I’m someone that has always stuck to safe color combinations when it comes to knitting.
I usually stay in the same color family, or choose similar colors. My eyes naturally gravitate toward cooler shades, and since I’ve always loved blues, purples, and pinks when it comes to yarn (especially together), almost everything I made was in one of those three colors.
Until recently, that is.
All throughout college, I hardly had time to knit at all. Here and there I’d work on a few rows or throw something quick together when I needed a moment to do something other than homework (and was sick of having the internet as a distraction), but up until last summer and fall, I’d been through a knitting drought. Not for lack of any desire to knit, of course, but instead as a matter of necessity. School and classwork came first, and as much as I wanted to spend hours knitting, I just couldn’t.
Well, now, I’ll spend hours at a time knitting. A day in which I don’t spend at least a little time knitting is a day wasted, in my opinion. There are so many things that you can do simultaneously: watch television or a movie, listen to a book on CD (I’ve yet to master the “reading an actual book while knitting at the same time” technique), drive (if you’re not behind the wheel, of course), even go out for coffee with a friend (but only if it’s a mindless knitting project, of course – we don’t need our friends getting annoyed with us for looking at a pattern or chart after every row). And since I spend so much time knitting so many different things, I now have plenty of time to try out different color combinations.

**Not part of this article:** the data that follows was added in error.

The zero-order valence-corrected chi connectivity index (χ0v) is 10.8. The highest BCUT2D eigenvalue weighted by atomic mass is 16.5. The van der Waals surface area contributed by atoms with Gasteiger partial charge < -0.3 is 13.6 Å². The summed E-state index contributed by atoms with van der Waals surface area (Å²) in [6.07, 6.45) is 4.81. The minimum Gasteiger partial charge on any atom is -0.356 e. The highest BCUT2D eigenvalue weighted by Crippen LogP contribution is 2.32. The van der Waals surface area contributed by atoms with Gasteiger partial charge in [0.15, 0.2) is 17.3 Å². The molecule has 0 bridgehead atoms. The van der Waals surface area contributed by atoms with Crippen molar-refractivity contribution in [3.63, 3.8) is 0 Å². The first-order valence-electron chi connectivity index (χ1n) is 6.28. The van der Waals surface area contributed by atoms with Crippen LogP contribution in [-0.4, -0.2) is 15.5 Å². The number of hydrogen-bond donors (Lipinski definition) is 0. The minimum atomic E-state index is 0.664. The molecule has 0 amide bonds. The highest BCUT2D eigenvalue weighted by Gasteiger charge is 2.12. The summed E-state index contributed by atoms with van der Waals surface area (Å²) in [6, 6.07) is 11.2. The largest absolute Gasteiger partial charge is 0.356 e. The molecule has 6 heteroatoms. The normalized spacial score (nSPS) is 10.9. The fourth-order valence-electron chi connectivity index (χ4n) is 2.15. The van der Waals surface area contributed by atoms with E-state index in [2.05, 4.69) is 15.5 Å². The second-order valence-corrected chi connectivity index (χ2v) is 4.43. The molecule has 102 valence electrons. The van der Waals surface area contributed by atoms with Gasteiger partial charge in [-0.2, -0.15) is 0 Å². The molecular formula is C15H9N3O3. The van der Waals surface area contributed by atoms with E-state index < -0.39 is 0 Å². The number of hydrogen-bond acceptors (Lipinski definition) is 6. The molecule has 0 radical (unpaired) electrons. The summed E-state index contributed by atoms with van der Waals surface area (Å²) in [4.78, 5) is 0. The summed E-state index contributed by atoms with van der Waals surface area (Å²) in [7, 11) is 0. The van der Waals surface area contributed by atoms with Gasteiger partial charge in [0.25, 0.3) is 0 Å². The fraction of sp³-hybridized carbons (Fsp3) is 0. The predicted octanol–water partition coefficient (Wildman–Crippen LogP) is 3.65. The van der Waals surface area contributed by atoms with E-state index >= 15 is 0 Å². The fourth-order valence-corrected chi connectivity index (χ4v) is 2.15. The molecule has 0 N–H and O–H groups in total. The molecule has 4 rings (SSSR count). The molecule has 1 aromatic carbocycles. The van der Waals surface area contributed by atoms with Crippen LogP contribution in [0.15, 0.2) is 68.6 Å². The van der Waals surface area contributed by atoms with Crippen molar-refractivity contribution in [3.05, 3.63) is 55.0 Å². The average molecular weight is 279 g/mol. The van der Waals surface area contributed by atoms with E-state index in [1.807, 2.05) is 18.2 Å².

I used to think that everything HAD to match, that staying within a color family was the only way to make something not look like a five-year-old threw it together. But that was before I became more involved in the online world of knitting and knitting patterns, where I discovered the creativity of so many different people. Colors that I never would have combined looked fantastic together. And it took me watching “What Not to Wear” to understand why the things I made before these discoveries of color all looked nice, but didn’t have any POP:
Not everything has to match; it just has to go.
I can’t even tell you how many times I had heard this while watching that show (okay, okay – yes, I watch more reality television than I ever care to admit publicly), but I had NEVER thought to relate it to knitting, which allows me to create things, rather than just outfits. My color designs are always a work in progress, but I love when I can create something that’s unique and visually pleasing.
If you’re interested in learning a little bit more about color coordination: here’s a link to a really good infographic: The Art of Color Coordination. It pertains more to designing websites, but the color science is the same no matter what.